Malaria in high-risk populations constitutes one of the most intractable challenges to control efforts. An example is in the Greater Mekong subregion, where massive human migration occurs across porous borders, sustaining and spreading multidrug-resistant P. falciparum malaria. Often, these groups reside in rural areas with poor access to treatment, are migrant workers, or are economically or politically marginalized. Patterns of human mobility help give country managers critical information about the risk of reintroducing the parasite into areas with little or no malaria.

Surveillance itself is an elimination intervention that reduces transmission if detection of focal outbreaks and treatment of infections from the infectious reservoir can occur rapidly. Taken together, the information provided by a robust surveillance and response system allows resources to be deployed in a timely, targeted, and efficient manner. Operational research to identify the effectiveness of various surveillance strategies is currently underway.

Mass Drug Administration

Mass screening and treatment using RDTs of populations at high risk of malaria has been shown to be ineffective at reducing malaria transmission, most likely because of the large proportion of infections that are left undetected and untreated. Parasite densities are usually low in asymptomatic individuals, and RDTs as well as PCRs from filter paper blood spots lack sufficient sensitivity to detect low densities.

Recently, there has been renewed interest in the empiric administration of a therapeutic antimalarial regimen to an entire population at the same time, otherwise known as mass drug administration (MDA). This presumptive antimalarial treatment of targeted populations is also called targeted malaria elimination (TME) and targeted malaria treatment (TMT), or targeted parasite elimination (TPE). The potential impact of MDA on malaria is large, reducing the chances of malaria mortality and morbidity through its direct therapeutic or prophylactic effect on individuals who receive a treatment dose of antimalarials. MDA can reduce transmission rates by reducing parasitaemia prevalence and interrupting various stages of the parasite life cycle. Some antimalarial drugs could inhibit the sporogonic cycle in the mosquito, reducing its vectorial capacity. If every member of a given population is treated by antimalarial MDA, an immediate reduction in asexual parasite prevalence in the population would result.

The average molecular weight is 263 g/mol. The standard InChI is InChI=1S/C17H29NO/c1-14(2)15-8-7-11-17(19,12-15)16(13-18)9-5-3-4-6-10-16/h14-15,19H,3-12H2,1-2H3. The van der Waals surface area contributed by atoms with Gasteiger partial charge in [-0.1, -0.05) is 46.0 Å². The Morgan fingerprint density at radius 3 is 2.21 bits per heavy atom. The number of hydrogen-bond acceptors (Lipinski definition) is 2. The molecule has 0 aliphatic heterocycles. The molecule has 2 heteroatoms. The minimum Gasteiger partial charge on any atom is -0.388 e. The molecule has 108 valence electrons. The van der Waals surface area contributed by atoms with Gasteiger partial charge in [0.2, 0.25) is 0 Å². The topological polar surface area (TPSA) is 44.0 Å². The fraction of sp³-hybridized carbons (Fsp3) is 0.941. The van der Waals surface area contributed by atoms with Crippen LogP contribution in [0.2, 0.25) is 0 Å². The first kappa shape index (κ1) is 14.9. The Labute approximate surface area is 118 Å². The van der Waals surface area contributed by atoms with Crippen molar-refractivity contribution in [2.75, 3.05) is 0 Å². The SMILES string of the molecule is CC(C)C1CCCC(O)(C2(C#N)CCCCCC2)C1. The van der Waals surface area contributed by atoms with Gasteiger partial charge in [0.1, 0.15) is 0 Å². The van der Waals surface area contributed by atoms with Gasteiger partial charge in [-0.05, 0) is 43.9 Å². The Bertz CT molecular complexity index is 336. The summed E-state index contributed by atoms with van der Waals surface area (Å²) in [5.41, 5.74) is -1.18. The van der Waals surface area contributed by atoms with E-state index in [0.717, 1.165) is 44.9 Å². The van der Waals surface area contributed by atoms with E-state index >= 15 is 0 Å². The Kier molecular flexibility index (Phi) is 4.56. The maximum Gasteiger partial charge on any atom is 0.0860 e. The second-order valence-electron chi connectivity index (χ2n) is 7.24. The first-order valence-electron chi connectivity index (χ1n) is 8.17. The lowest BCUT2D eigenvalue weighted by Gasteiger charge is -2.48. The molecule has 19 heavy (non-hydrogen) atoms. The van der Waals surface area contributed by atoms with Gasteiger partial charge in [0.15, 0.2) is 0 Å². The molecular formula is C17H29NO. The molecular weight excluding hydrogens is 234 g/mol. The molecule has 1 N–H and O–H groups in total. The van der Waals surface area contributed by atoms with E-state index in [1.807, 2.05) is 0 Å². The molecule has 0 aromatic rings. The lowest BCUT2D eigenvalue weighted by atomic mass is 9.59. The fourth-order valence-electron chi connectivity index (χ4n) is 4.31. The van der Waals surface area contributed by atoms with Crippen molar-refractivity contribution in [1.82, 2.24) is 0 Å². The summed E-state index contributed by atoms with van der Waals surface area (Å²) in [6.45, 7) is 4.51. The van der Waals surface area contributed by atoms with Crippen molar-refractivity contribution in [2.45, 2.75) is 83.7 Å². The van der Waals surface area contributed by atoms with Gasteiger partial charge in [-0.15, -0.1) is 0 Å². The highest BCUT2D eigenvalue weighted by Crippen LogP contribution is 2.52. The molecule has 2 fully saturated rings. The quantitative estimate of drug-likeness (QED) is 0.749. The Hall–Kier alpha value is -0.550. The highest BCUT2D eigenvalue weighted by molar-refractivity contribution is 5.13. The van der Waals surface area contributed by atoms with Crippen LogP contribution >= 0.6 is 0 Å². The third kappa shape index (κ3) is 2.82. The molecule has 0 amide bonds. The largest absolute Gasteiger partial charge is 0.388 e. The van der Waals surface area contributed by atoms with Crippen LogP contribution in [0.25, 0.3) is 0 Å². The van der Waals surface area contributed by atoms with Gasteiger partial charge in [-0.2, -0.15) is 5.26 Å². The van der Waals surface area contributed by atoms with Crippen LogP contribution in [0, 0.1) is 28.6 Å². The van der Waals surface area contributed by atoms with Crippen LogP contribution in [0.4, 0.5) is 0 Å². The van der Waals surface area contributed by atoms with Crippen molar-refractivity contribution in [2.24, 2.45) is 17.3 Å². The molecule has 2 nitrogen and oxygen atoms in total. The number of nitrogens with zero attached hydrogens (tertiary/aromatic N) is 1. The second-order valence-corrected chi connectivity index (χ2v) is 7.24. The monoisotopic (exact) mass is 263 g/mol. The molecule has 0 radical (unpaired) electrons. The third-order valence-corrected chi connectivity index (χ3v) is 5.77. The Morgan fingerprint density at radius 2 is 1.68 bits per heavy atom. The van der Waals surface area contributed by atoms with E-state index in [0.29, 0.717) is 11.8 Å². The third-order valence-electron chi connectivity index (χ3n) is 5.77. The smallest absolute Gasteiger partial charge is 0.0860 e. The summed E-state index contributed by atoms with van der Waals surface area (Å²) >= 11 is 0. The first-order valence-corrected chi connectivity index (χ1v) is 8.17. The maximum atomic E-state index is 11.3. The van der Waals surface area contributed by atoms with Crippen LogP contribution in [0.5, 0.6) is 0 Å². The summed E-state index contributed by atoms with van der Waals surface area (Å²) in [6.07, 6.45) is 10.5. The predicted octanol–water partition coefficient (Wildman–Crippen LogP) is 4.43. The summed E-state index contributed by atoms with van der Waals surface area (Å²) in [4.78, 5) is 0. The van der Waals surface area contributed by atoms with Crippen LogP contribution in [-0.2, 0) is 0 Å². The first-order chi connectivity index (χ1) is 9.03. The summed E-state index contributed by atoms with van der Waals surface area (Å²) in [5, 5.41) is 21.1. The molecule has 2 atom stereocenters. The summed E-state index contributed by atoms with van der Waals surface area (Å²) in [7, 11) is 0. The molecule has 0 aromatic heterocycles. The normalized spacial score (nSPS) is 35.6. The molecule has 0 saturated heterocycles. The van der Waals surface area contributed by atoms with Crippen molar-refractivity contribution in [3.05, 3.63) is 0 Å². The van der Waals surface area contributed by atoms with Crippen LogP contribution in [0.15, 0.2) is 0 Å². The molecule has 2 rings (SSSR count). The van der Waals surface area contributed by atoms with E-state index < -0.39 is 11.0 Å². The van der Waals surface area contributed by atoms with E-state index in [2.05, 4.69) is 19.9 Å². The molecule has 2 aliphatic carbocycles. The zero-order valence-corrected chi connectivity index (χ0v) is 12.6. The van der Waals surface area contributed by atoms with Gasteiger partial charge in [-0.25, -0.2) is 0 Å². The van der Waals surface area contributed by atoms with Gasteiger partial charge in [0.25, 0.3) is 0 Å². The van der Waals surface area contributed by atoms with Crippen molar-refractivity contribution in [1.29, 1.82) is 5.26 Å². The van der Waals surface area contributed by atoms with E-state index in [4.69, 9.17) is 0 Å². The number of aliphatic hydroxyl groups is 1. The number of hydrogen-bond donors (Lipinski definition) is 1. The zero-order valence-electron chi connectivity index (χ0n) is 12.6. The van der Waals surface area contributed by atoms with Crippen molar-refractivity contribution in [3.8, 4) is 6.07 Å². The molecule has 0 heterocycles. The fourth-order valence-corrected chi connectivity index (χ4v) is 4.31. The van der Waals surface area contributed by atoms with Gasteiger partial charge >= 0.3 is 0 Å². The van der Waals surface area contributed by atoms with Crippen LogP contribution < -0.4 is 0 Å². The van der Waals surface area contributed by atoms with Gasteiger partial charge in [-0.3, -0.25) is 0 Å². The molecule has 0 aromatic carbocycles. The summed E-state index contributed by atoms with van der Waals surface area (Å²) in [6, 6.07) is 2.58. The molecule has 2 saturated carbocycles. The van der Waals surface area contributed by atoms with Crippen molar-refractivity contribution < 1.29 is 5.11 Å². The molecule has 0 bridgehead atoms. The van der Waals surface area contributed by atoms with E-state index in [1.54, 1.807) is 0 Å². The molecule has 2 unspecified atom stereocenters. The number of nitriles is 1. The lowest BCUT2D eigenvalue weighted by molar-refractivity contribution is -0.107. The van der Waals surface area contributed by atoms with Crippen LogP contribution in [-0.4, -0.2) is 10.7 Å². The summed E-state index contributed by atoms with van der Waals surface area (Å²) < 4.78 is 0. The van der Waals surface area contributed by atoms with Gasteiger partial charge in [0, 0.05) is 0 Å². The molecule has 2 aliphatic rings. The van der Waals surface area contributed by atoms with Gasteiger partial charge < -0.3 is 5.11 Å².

A 2013 Cochrane systematic review concluded that MDA of antimalarials appears to substantially reduce the initial risk of malaria parasitaemia [39], but there remain knowledge gaps, especially on optimal target population size, methods to improve coverage, and primaquine safety [40,41].

Targeted MDA will likely be used to block transmission in foci and accelerate the impact of vector control and access to diagnosis and treatment in malaria elimination programs. One key issue here is that medicines such as ACTs and primaquine have been registered based on a clinically demonstrated risk:benefit ratio in symptomatic patients. The evidence base for an appropriate risk:benefit ratio in asymptomatic or noninfected subjects will need continual attention.

The regimen used for MDA should differ from the first-line treatment in the same area, so that treatment and prophylactic treatment do not add to the selection pressure for resistance on a single drug. Current trials use a full course of dihydroartemisinin/piperaquine (DHA-P), and a single low dose of primaquine is added to the drug combination to abort gametocytaemia. Alternative antimalarials, such as artemether combined with lumefantrine, can be considered, but this partner drug has a shorter half-life. A minimum of three “rounds” of drug administration is needed to ensure an impact on transmission. Preliminary data show that DHA-P is effective in curing asymptomatic parasite carriers, as well as in areas with established artemisinin resistance. With no appropriate alternative antimalarials currently available, there is no real substitute for ACTs for use in TMT. The potential hazard of increasing drug pressure with ACTs by using a mass drug treatment approach on an already resistant parasite population is well recognized.